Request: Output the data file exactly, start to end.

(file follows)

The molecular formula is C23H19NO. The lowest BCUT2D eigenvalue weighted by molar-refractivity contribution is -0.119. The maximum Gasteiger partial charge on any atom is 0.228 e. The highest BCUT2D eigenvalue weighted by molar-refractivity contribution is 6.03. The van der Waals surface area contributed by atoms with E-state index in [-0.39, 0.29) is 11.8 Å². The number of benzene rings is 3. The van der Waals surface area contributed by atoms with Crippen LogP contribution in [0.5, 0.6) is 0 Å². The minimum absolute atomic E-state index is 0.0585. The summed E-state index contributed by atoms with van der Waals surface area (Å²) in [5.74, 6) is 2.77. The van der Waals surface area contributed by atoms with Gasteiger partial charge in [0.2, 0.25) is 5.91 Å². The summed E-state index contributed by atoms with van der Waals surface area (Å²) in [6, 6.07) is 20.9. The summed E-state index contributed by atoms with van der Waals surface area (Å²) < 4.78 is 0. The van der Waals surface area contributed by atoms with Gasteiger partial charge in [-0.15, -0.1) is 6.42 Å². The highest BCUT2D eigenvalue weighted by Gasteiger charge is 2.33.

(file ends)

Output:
The molecular formula is C23H19NO. The lowest BCUT2D eigenvalue weighted by molar-refractivity contribution is -0.119. The maximum Gasteiger partial charge on any atom is 0.228 e. The highest BCUT2D eigenvalue weighted by molar-refractivity contribution is 6.03. The van der Waals surface area contributed by atoms with E-state index in [-0.39, 0.29) is 11.8 Å². The number of benzene rings is 3. The van der Waals surface area contributed by atoms with Crippen LogP contribution in [0.5, 0.6) is 0 Å². The minimum absolute atomic E-state index is 0.0585. The summed E-state index contributed by atoms with van der Waals surface area (Å²) in [5.74, 6) is 2.77. The van der Waals surface area contributed by atoms with Gasteiger partial charge in [0.2, 0.25) is 5.91 Å². The summed E-state index contributed by atoms with van der Waals surface area (Å²) in [6, 6.07) is 20.9. The summed E-state index contributed by atoms with van der Waals surface area (Å²) < 4.78 is 0. The van der Waals surface area contributed by atoms with Gasteiger partial charge in [-0.15, -0.1) is 6.42 Å². The highest BCUT2D eigenvalue weighted by Gasteiger charge is 2.33.